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Indiana Protection & Advocacy Services

IPAS > Advocacy > Self Advocacy Rules and Tips Self Advocacy Rules and Tips

The adage that the "squeaky wheel gets the grease" is a true comment on complaining and human nature, but squeaks can be annoying, and, if too loud, can be counterproductive. Nevertheless, assertive, articulate advocacy is a necessity when service providers and other bureaucracies are unwilling to correct either individual or systematic problems.

We suggest five general rules for addressing grievances, poor quality or inadequate services, and discrimination. Underlying them all is the call to be persistent!

Rule #1: After clearly defining the problem, identify possible solutions that will satisfactorily solve the problem. In other words, be clear with what you want before you begin to advocate for yourself.

Advocacy tip: At the early stage of lodging a complaint, the manner of the person making the complaint is often as important as the merit of the complaint. You should be firm but calm, and focus on obtaining a fair and just result. Try your best to leave your emotions out of the discussion.

It may help to acknowledge that the staff or agency point of view may have legitimacy. Although you must hold your ground, an initial statement that you appreciate the difficulty the agency faces will go a long way to softening up any reluctance to assist you. Also, if the issue is resolved, maintaining friendly terms with the staff can minimize any resentment by the people who will likely be implementing the solution.

Rule #2: Prepare your case and know the facts. Talk to organizations and individuals who are familiar with the issues you are trying to address. Research the law to make sure you are on firm ground. Be sure the solution being requested is within the ability of the agency or person to grant.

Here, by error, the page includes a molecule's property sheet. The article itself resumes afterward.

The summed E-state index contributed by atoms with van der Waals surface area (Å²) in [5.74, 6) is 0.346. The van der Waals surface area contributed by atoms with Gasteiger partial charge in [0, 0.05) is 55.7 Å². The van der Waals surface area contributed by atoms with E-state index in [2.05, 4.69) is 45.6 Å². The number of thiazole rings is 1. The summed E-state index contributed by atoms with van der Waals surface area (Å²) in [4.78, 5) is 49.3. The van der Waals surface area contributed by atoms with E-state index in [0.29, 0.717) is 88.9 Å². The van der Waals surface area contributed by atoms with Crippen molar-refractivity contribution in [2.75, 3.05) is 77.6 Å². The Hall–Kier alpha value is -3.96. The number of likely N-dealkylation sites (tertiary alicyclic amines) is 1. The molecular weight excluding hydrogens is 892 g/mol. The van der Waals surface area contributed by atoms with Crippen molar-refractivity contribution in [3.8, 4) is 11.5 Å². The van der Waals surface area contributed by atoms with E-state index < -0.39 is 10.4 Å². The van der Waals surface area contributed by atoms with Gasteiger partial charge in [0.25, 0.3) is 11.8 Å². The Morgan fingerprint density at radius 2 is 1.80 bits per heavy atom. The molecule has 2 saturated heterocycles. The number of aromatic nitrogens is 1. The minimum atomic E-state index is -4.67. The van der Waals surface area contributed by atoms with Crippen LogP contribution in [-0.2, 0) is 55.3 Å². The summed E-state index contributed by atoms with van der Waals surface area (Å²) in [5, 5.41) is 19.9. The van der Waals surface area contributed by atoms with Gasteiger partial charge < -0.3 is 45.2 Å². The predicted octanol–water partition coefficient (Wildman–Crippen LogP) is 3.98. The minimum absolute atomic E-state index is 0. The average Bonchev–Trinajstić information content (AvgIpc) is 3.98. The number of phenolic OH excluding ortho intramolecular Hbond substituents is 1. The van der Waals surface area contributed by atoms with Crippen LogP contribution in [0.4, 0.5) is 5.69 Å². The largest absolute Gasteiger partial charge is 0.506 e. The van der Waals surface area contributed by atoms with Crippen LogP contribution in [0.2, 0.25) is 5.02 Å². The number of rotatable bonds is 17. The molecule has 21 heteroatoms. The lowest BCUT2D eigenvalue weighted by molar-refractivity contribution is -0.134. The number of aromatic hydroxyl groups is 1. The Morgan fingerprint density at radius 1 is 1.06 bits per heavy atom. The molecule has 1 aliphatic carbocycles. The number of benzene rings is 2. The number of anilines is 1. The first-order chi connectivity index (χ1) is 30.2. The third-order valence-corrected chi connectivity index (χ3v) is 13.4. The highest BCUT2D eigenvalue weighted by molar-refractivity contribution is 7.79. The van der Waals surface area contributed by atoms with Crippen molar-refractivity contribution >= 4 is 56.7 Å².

Advocacy tip: Facts must be articulated accurately to be taken seriously. If the facts are inaccurate then suspicion will be raised and the complaint might fail.

Rule #3: Start at the lower level in the decision chain. This will allow you to learn how the other side is thinking and to give you an opportunity to resolve the problem at a higher level if the initial approach does not work.

Advocacy tip: If you get a "no" at the lower level, there are higher authorities from which a "yes" can be sought. However, if you go to the highest authority first and get a "no" you have limited your options for appeal. It also provides an answer to the almost certain to be asked question: "Have you talked to ‘so and so’ at the lower level?"

You should also check to see if the agency you are confronting has formal or informal appeals procedures and request copies before proceeding with your complaint.

Rule #4: Be prepared to use outside pressure if necessary, and escalate pressure consciously and cautiously.

Advocacy tip: There is always the danger that going outside an agency may engender bad feelings and produce unintended negative consequences. Nevertheless, in an appropriate situation, when nothing else appears to work, outside pressure might turn up the heat and produce a solution. It is important to understand the pros and cons of using outside pressure.

There are a number of avenues of outside appeal, both official and unofficial. For government agencies, complaints may be filed with the mayor (for cities), the governor (for state agencies), and local legislators. Private agencies have a Board of Directors who may be approached. Don’t forget the media: they are often helpful in bringing unfair treatment to light.

Rule #5:  If you should "lose" your fight, "win" by learning how to advocate better.

Advocacy tip: The appeal of last resort is, of course, the courts. Thus a lawsuit is usually a possibility if the complaint has merit and a violation of state or federal law has occurred. But lawsuits are very expensive, slow, and usually do not build good feelings among the parties. Sometimes they do not even result in the desired outcome.

Short of a lawsuit, one should have an alternative course of action in mind should the first advocacy effort fail. This is important even if it means changing the scope of your demands. Compromise may be the only way you can get some of what you want, and some good will might be salvaged as well. (Source: Connecticut Office of Protection and Advocacy for Persons with Disabilities)